Acute Carpal Tunnel Syndrome Requires Immediate Surgery
Many people are familiar with carpal tunnel syndrome (CTS). Most often the condition is chronic with a gradual onset of pain, numbness, and tingling of the fingers, palm, and/or wrist. But sudden CTS can occur as a result of bone fracture, infection, snake bite, or other trauma.

Sudden, severe symptoms of CTS that develop over the course of a few hours (rather than weeks to months) is referred to as acute CTS. A rapid rise in pressure occurs inside the carpal tunnel.

Symptoms develop as a result of compression of the nerve from blood (hemorrhage), snake venom, tumor, or other fluid inside the compartment. Blood clots, bone fractures and/or dislocation, and burn or thermal injuries can also lead to acute CTS.

In this review study, Dr. K. A. Schnetzler, an orthopedic surgeon reports that most cases of acute CTS are caused by uncommon disorders and injuries. Immediate medical attention is required. Surgery to relieve pressure on the median nerve restores blood flow to the area needed to preserve normal nerve function. This procedure is called surgical decompression.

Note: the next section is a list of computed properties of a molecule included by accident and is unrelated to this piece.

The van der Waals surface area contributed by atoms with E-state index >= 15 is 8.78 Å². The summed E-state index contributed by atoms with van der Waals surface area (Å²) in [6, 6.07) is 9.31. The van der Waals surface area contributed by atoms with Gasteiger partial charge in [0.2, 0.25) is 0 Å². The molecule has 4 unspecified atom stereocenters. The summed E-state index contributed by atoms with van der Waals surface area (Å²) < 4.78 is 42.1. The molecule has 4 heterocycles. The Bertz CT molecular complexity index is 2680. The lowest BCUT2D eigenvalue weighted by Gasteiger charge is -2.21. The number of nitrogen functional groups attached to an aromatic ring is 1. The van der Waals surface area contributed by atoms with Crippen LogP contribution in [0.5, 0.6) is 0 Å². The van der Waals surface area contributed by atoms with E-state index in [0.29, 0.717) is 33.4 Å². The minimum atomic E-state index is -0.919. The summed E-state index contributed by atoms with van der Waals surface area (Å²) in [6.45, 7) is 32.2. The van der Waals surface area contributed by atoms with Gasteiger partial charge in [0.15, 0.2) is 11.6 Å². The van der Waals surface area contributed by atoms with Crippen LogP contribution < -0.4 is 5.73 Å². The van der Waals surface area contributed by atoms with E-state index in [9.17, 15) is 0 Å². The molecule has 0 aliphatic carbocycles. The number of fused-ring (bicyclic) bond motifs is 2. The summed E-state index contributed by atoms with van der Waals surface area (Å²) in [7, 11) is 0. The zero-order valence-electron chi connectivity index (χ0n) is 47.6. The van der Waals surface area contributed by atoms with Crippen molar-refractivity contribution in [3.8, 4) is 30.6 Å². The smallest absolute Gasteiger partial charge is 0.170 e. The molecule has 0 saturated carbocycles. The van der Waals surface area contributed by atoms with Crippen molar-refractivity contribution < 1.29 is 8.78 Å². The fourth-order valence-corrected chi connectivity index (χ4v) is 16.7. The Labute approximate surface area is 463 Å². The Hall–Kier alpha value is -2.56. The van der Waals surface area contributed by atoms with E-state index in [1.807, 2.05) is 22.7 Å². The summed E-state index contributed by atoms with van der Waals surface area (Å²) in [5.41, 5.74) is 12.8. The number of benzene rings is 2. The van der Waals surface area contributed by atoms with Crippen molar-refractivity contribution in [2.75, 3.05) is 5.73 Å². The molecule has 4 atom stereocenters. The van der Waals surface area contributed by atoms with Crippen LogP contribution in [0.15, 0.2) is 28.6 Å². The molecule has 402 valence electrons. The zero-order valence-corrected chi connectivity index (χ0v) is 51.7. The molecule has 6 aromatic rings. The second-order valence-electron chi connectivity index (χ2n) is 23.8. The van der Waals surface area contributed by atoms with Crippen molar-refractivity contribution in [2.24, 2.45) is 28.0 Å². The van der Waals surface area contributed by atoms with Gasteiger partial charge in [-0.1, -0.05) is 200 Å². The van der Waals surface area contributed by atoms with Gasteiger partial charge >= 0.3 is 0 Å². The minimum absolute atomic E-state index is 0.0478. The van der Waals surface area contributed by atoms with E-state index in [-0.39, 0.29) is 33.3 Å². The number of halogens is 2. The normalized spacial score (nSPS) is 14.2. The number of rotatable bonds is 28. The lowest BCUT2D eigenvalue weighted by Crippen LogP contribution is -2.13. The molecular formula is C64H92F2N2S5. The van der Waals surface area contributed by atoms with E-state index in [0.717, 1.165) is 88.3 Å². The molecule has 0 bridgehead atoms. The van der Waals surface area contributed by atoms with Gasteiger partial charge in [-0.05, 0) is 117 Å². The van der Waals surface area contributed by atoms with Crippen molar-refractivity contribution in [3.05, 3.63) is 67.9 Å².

A careful diagnosis is needed to distinguish between nerve contusion versus acute nerve compression. Nerve contusion (bruising) may only require rest and close follow-up. Urgent surgical treatment is more likely for rapid elevation of pressure from acute CTS.

Dr. Schnetzler describes the desired treatment protocol for acute CTS. Early nonoperative emergency measures such as elevation and support of the hand, wrist, and forearm are discussed. Measuring carpal tunnel pressures can help direct the timing of surgical intervention. Length and placement of the surgical incision is suggested but left up to the surgeon's preference.

Results are best when surgery is done within the first few hours of trauma. Complete return of function is more likely when release occurs in the first 12 hours. Delayed diagnosis and intervention leads to delayed return of function.
Kent A. Schnetzler, MD. Acute Carpal Tunnel Syndrome. In Journal of the American Academy of Orthopaedic Surgeons. May 2008. Vol. 16. No. 5. Pp. 276-282.